Ozone and particulate matter are just two types of atmospheric pollution. There is also the matter of carbon dioxide. Petroleum is a hydrocarbon, i.e. a combination of hydrogen and carbon. When a hydrocarbon is burned (oxidized), it is split in two with the carbon becoming CO2 and the hydrogen becoming H20. So, you get carbon dioxide and water vapor. The problem with carbon dioxide is the well known greenhouse effect. This is the prime cause of our current off-the-charts global warming. On the other hand, burn hydrogen, and you get H20....water vapor. No problem.
We hear how Wall Street has not been keen on investing in wind or solar energy. With the building of the hydrogen infrastructure the incentive to invest will pick up. Once the sheer scale of Ekson Exhilaration is established, with its hundreds of thousands of wind turbines and solar panels, Wall Street will want in on the action. Instead of a boom and bust market based on speculation and getting in on the bubble before it bursts, the national hydrogen infrastructure will be based on steady growth at the rate of $1 trillion every 4 ½ years. This growth will continue for thirty to fifty years.
WIN: Energy providers get to reduce the environmental equation of doing business.
Energy providers get a new state of the art hydrogen infrastructure paid for by citizens .
Energy providers ratings will ride up the hierarchy of Fortune 500 companies through
good will and citizen approval resulting in higher stock prices.
Energy providers will have increased profit through efficiency.
WIN: Politicians who support Ekson Exhilaration will be assured of reelection.
Congressional approval ratings will rise above the current dismal 11%.
The "Do Nothing Congress" label will be lifted.
The Congressional legacy will be cemented in history as "The Green Congress" .
Citizens will begin to trust their legislators again.
WIN: The citizens will finally get the clean energy they have been asking for.
Many millions of green jobs will be created.
A cleaner environment will mean a healthier population.
Wall street will have a tangible investment that is long term.
Our society will secure our energy future for our children and grand children, down through future generations.
By The Numbers: Can We Afford to Build The Hydrogen Infrastructure?
Some people have said there is no way our society could even begin to afford building Ekson Exhilaration (the national hydrogen infrastructure). With our government $19.8 trillion in debt and a downturn in our economy since the Wall Street crash of 2008, the money simply is not there. I beg to differ. Here, then, are some of the numbers that show just how we as Americans spend our money.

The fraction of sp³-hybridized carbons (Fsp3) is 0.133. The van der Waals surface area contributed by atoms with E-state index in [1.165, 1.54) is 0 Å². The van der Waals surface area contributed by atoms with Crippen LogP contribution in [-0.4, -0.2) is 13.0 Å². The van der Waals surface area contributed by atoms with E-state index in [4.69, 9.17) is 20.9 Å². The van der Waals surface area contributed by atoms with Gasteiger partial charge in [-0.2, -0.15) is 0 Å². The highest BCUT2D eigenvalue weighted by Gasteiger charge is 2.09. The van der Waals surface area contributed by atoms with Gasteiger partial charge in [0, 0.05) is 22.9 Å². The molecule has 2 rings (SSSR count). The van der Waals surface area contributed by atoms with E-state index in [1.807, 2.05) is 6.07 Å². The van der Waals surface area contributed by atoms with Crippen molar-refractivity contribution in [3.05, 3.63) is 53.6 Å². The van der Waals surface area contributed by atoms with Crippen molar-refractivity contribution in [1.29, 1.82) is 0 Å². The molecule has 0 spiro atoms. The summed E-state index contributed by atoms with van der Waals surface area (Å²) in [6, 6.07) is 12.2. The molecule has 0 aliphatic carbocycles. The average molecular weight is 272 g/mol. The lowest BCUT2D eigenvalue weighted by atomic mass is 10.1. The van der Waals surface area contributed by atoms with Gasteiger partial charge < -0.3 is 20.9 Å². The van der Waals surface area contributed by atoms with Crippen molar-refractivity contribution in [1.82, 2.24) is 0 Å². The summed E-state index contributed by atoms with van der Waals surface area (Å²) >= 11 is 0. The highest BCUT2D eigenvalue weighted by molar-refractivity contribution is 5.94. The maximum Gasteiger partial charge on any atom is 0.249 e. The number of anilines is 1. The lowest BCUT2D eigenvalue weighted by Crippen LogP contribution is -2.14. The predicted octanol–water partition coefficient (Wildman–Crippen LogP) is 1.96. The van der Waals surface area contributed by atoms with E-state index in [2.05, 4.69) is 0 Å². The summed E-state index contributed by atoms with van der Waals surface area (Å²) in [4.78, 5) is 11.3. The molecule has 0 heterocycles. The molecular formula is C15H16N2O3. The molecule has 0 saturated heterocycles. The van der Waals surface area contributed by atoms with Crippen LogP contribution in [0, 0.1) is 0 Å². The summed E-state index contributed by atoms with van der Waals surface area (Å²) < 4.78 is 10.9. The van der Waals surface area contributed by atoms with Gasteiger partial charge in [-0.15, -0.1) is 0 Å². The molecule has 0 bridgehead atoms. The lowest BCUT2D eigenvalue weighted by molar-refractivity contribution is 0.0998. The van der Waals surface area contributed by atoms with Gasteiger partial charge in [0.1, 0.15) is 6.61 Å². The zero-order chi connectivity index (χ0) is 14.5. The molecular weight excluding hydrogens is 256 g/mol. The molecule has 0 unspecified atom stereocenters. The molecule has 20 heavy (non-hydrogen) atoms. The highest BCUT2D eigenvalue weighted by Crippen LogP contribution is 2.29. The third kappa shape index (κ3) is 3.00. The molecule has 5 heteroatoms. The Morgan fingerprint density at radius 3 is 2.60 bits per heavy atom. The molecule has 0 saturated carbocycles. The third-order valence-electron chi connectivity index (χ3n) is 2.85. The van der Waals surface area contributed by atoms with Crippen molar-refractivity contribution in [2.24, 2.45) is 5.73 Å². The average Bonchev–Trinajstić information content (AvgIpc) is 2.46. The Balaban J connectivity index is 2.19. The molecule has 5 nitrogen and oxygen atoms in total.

$187 billion to $910 billion on gambling every year. The reason for the big gap between the two figures is nobody knows the exact amount of money spent on illegal gambling. Also, there is no definite number for how much money Americans spend on online gambling.   
$100 billion a year on sporting events. 
$1 trillion on events a year, these include meetings, conventions, seminars, corporate events, social events, private events. 
$1 trillion a year on fossil fuels, 70 percent of which is on crude oil.    
$600 billion a year in interest on the national debt.    
$370 to $500 billion a year on foreign oil a year depending on the price per barrel.  
$14.6 billion on Easter. 
$100-188 billion a year on alcohol. 
over $10 billion a year on movies. 
$110-400 billion on fast food this year (this includes table service restaurants)  
The 2012 United States Federal budget
The enacted budget contained $2.469 trillion in receipts and $3.796 trillion in outlays, for a deficit of $1.327 trillion.
This federal budget and deficit is just the tip of the iceberg.
$15.5 trillion United States national debt.
$57 trillion total debt of all Americans
$118 trillion United States unfunded liabilities
For the ultimate view of our debt situation, click here to see The U.S. Debt Clock
There is no end to what is considered discretionary / disposable spending in America. Some will say that is a huge segment of our economy, and all this spending represents jobs. I will agree that all this spending does represents jobs. I guess for me it comes down to priorities. What is important? More stuff and entertainment, or securing our energy future?
Anatomy of Ekson Exhilaration
Since Ekson Exhilaration is a grass roots movement, there are designated areas in which people can donate their time and energy.
Green volunteers will conduct fund raising events; recruit other people to join Ekson Exhilaration; coordinate organization events and fund raising efforts; recruit people to exercise oversight of spending based on consumer groups; work on acquiring areas to put wind turbines and solar panels from local, state, and federal government entities. Volunteers will donate time to run the national Wind Park on the North Dakota/South Dakota border. Volunteers will manage the National Solar park.
Green contributors (either individuals or organizations) are those who give time or money to building the national hydrogen infrastructure. For example, if Toyota could donate $900,000 to the National Wind Park they would then have their own wind tower with their logo and advertising on it. This would make sense since Honda is the leader in hydrogen automobiles with its Clarity fuel cell car.